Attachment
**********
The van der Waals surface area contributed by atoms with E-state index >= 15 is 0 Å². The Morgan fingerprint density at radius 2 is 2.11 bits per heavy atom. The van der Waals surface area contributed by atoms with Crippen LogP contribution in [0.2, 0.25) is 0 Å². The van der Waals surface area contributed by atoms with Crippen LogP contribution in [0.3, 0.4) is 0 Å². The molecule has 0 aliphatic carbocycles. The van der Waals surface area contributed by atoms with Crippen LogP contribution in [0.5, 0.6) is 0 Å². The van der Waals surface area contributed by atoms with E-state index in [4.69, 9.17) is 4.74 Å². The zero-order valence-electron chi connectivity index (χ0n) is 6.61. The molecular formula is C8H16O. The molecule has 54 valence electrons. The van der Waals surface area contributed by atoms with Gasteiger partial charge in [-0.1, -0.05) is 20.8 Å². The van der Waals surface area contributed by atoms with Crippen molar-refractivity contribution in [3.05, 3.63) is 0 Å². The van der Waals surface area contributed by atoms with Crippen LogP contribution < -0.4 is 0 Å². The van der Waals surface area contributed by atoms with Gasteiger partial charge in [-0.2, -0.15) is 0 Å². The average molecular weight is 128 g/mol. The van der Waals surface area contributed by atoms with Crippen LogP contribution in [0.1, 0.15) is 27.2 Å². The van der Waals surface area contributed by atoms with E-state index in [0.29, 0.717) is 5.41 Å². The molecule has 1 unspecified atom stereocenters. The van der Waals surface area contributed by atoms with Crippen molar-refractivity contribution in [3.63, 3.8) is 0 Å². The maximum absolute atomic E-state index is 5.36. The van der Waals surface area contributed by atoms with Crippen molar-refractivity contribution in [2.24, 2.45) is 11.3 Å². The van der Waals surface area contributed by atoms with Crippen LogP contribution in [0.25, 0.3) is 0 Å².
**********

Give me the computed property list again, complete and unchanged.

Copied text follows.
The van der Waals surface area contributed by atoms with E-state index >= 15 is 0 Å². The Morgan fingerprint density at radius 2 is 2.11 bits per heavy atom. The van der Waals surface area contributed by atoms with Crippen LogP contribution in [0.2, 0.25) is 0 Å². The van der Waals surface area contributed by atoms with Crippen LogP contribution in [0.3, 0.4) is 0 Å². The molecule has 0 aliphatic carbocycles. The van der Waals surface area contributed by atoms with Crippen LogP contribution in [0.5, 0.6) is 0 Å². The van der Waals surface area contributed by atoms with E-state index in [4.69, 9.17) is 4.74 Å². The zero-order valence-electron chi connectivity index (χ0n) is 6.61. The molecular formula is C8H16O. The molecule has 54 valence electrons. The van der Waals surface area contributed by atoms with Gasteiger partial charge in [-0.1, -0.05) is 20.8 Å². The van der Waals surface area contributed by atoms with Crippen molar-refractivity contribution in [3.05, 3.63) is 0 Å². The van der Waals surface area contributed by atoms with Crippen LogP contribution < -0.4 is 0 Å². The van der Waals surface area contributed by atoms with Gasteiger partial charge in [-0.2, -0.15) is 0 Å². The average molecular weight is 128 g/mol. The van der Waals surface area contributed by atoms with Crippen LogP contribution in [0.1, 0.15) is 27.2 Å². The van der Waals surface area contributed by atoms with E-state index in [0.29, 0.717) is 5.41 Å². The molecule has 1 unspecified atom stereocenters. The van der Waals surface area contributed by atoms with Crippen molar-refractivity contribution in [3.63, 3.8) is 0 Å². The maximum absolute atomic E-state index is 5.36. The van der Waals surface area contributed by atoms with Crippen molar-refractivity contribution in [2.24, 2.45) is 11.3 Å². The van der Waals surface area contributed by atoms with Crippen LogP contribution in [0.25, 0.3) is 0 Å².